The Surf House was one of Atlantic City’s oldest hotels. It opened in 1855, one year after Absecon Island was incorporated as Atlantic City. The hotel was L-shaped, with a unique porch completely obscuring and extending past the front of the building on each side. It was located in the square of land bounded by Atlantic, Kentucky, Illinois, and Pacific Avenues, and had 350 rooms. In the resort’s early days, the Surf House served as an excursion destination for visitors arriving in Atlantic City by train. When a dedicated Excursion House was built in 1869, however, the Surf House experienced its first decline in business. In 1880, it became one of the first hotels to disappear from the Atlantic City skyline, though it wasn’t torn down in the conventional sense. Instead, it was purchased for $30,000 by Daniel Morris, who then, according to the Daily Union History of Atlantic City and County, “sold and scattered the buildings to a dozen widely different sections of the city.” The report noted that those pieces of the Surf House became “stores, hotels and tenements.” Meanwhile, the land which the Surf House occupied was divided into lots and also sold. Mount Vernon Avenue, the small street that today runs inbetween Dr. Martin Luther King, Jr. Boulevard and Kentucky Avenue, was originally known as Surf Place, in reflection of the hotel which once stood there.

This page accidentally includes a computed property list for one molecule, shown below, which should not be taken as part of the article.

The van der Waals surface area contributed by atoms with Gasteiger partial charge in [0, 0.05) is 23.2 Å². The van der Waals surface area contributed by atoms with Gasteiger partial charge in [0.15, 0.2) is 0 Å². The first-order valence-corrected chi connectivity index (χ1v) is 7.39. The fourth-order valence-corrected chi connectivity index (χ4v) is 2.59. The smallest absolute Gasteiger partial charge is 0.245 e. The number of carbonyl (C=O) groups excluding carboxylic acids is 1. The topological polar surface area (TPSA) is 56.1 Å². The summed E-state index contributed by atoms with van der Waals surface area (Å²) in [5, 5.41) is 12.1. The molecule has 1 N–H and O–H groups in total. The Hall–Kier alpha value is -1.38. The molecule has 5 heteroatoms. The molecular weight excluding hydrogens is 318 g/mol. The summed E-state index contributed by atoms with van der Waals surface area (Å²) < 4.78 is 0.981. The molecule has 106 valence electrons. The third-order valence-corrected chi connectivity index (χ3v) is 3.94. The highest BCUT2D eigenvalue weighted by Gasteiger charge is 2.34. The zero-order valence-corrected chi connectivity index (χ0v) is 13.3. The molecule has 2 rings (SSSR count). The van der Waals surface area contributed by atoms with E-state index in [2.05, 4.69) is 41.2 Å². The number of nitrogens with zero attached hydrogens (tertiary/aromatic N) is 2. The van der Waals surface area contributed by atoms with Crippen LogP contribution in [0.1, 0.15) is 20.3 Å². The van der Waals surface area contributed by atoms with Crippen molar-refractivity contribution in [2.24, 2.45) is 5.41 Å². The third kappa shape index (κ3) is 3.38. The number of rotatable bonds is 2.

For more information, see these resources in the Atlantic City Free Public Library, Atlantic City Heritage Collections:

Local History Subject Files – Hotels
“Annals of Absegami, Vol. 2” Heston Coll. 974.984Hes
“The Daily Union History of Atlantic City and County”, Heston Coll. 974.985Hal

 The Surf House in an undated photograph.
From the Atlantic City Heritage Collections, H.Bk.974.985Hal.189

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